A McConnell-linked super PAC pulled out of the race this week, rescinding $10 million in ad buys. Kelly driven by an average of 7.5 points.

Another candidate some have suggested could hurt the GOP is Kari Lake in the Arizona governor’s race. The evidence on this is less clear, and the race is poll tighter than Senate race. But the same AARP poll showed Lake 10 points under water (43% in favor to 53% against), while his opponent, Democrat Katie Hobbs, was marginally popular.

This popularity gap could also be significant in a few other races.

One is Michigan’s gubernatorial race, where Trump-backed Tudor Dixon was under double digits in two recent polls – including one EPIC-MRA survey this set his favorable rating at just 24% and his unfavorable rating at 44%. Governor Gretchen Whitmer (D) remains popular with the majority approving of her professional performance. In both polls, her clean image rating is 28 points higher than Dixon’s, and she leads to two digits in the head-to-head match.

Another is the Wisconsin Senate race, where both a recent Siena College Poll and one Marquette Law School Survey showed less than 40 percent of voters as incumbent Sen. Ron Johnson (R-Wis.). Sharp image ratings for Lieutenant Governor Mandela Barnes (D) are better by nine and 15 points. But the race is very tight.

In the Wisconsin governor’s race just as tightTrump-endorsed GOP nominee Tim Michels is less popular than Gov. Tony Evers (D) by similar margins.

Georgia and New Hampshire

In the final two races we’ll highlight, the gap is less pronounced – but still exists in ways that could matter.

Georgia GOP Senate candidate Herschel Walker is consistently both underwater and less popular than Sen. Raphael G. Warnock (D-Ga.), but the gap is usually between five and 10 points — which might help explain why it is don’t underperform as much like some of these other candidates, despite a very uneven campaign. (Walker, however, trails GOP Gov. Brian Kemp’s performance in various polls. And the CBS/YouGov poll found a much larger gap that the candidates personally like.)

And in New Hampshire, incoming GOP nominee Don Bolduc is 17 points underwater in a new University of New Hampshire poll (26% favorable to 43% unfavorable), compared to Sen. Maggie Hassan’s (DN.H.) image rating minus nine. Hassan led in this poll by eight points and led Bolduc in all the polls.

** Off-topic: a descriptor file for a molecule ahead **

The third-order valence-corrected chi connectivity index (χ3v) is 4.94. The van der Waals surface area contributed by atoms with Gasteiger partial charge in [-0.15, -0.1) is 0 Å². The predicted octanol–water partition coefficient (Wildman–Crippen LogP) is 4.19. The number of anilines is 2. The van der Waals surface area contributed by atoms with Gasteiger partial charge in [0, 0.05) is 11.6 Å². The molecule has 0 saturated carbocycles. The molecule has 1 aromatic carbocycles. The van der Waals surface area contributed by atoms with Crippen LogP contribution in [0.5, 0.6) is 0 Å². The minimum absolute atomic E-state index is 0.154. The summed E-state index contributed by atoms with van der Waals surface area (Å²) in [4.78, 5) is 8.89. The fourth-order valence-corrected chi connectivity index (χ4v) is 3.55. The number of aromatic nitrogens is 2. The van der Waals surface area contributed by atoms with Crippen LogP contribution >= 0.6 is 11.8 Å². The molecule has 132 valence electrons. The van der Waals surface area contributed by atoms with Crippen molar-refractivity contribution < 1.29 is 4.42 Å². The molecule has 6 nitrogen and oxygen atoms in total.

One thing we’ve alluded to – and which you’ll notice if you dig into these polls – is that these popularity gaps are often bigger than the margins in head-to-head matchups. And there is a main reason for this: partisanship.

As the Post’s Philip Bump recently wrote, the CBS/YouGov poll showed Fetterman leading Oz on several key issues when it comes to voter decisions, often by double digits. Still, Fetterman led by just five points on the ballot. This is because the party often trumps voter decisions.

Even more telling: The same pollster showed that in Pennsylvania and Georgia, a majority of people supporting the Democrat said they did so primarily because they liked their candidate. But 8 in 10 Republican supporters said their vote was mostly about support their party Where vote against the other candidate.

That’s no doubt partly because these Republican candidates aren’t exactly setting the campaign on fire. But those numbers also show that the number of voters who like a particular candidate isn’t their only consideration at the polls — and often, it isn’t the most important either.

Indeed, what these polls suggest is that if Republicans can win in these states — and by extension win the Senate — it will be largely because of a supportive environment and the pervasive lure of partisanship.

And it will apparently be in spite of some of the candidates they have presented.